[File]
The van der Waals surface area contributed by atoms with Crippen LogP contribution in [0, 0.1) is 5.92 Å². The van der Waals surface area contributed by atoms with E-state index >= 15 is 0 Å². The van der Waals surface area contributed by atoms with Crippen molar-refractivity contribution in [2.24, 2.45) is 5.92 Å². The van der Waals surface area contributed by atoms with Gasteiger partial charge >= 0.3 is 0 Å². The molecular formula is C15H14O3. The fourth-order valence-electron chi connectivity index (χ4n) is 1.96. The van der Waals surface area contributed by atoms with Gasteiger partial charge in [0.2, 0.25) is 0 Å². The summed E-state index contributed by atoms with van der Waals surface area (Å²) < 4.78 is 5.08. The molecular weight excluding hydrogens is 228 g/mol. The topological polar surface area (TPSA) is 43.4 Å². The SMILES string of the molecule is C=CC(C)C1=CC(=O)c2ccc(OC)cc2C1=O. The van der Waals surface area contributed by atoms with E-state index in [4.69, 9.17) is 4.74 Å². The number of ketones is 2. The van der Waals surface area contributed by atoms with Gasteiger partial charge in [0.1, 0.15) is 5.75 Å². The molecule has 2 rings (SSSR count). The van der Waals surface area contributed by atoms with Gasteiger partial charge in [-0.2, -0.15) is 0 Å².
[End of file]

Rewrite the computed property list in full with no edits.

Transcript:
The van der Waals surface area contributed by atoms with Crippen LogP contribution in [0, 0.1) is 5.92 Å². The van der Waals surface area contributed by atoms with E-state index >= 15 is 0 Å². The van der Waals surface area contributed by atoms with Crippen molar-refractivity contribution in [2.24, 2.45) is 5.92 Å². The van der Waals surface area contributed by atoms with Gasteiger partial charge >= 0.3 is 0 Å². The molecular formula is C15H14O3. The fourth-order valence-electron chi connectivity index (χ4n) is 1.96. The van der Waals surface area contributed by atoms with Gasteiger partial charge in [0.2, 0.25) is 0 Å². The summed E-state index contributed by atoms with van der Waals surface area (Å²) < 4.78 is 5.08. The molecular weight excluding hydrogens is 228 g/mol. The topological polar surface area (TPSA) is 43.4 Å². The SMILES string of the molecule is C=CC(C)C1=CC(=O)c2ccc(OC)cc2C1=O. The van der Waals surface area contributed by atoms with E-state index in [4.69, 9.17) is 4.74 Å². The number of ketones is 2. The van der Waals surface area contributed by atoms with Gasteiger partial charge in [0.1, 0.15) is 5.75 Å². The molecule has 2 rings (SSSR count). The van der Waals surface area contributed by atoms with Gasteiger partial charge in [-0.2, -0.15) is 0 Å².